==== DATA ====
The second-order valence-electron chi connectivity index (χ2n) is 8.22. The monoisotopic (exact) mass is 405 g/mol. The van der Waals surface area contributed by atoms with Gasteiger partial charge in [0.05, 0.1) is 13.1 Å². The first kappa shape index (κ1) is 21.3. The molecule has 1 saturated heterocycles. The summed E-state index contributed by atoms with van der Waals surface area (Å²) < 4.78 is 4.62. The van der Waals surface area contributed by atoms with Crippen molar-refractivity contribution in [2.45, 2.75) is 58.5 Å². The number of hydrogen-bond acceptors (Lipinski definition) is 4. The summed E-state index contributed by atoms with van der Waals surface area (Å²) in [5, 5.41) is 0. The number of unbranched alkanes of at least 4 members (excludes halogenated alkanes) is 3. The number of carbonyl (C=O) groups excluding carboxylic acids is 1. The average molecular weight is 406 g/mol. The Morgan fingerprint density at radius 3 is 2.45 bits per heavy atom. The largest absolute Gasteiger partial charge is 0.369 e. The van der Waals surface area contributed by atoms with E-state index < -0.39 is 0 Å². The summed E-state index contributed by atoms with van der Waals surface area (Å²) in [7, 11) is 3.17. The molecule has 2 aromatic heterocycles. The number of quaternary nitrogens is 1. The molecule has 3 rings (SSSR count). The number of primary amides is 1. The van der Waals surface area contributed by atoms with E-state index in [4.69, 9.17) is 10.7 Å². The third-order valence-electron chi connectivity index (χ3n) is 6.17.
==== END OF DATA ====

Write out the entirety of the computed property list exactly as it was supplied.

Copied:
The second-order valence-electron chi connectivity index (χ2n) is 8.22. The monoisotopic (exact) mass is 405 g/mol. The van der Waals surface area contributed by atoms with Gasteiger partial charge in [0.05, 0.1) is 13.1 Å². The first kappa shape index (κ1) is 21.3. The molecule has 1 saturated heterocycles. The summed E-state index contributed by atoms with van der Waals surface area (Å²) < 4.78 is 4.62. The van der Waals surface area contributed by atoms with Crippen molar-refractivity contribution in [2.45, 2.75) is 58.5 Å². The number of hydrogen-bond acceptors (Lipinski definition) is 4. The summed E-state index contributed by atoms with van der Waals surface area (Å²) in [5, 5.41) is 0. The number of unbranched alkanes of at least 4 members (excludes halogenated alkanes) is 3. The number of carbonyl (C=O) groups excluding carboxylic acids is 1. The average molecular weight is 406 g/mol. The Morgan fingerprint density at radius 3 is 2.45 bits per heavy atom. The largest absolute Gasteiger partial charge is 0.369 e. The van der Waals surface area contributed by atoms with E-state index < -0.39 is 0 Å². The summed E-state index contributed by atoms with van der Waals surface area (Å²) in [7, 11) is 3.17. The molecule has 2 aromatic heterocycles. The number of quaternary nitrogens is 1. The molecule has 3 rings (SSSR count). The number of primary amides is 1. The van der Waals surface area contributed by atoms with E-state index in [4.69, 9.17) is 10.7 Å². The third-order valence-electron chi connectivity index (χ3n) is 6.17.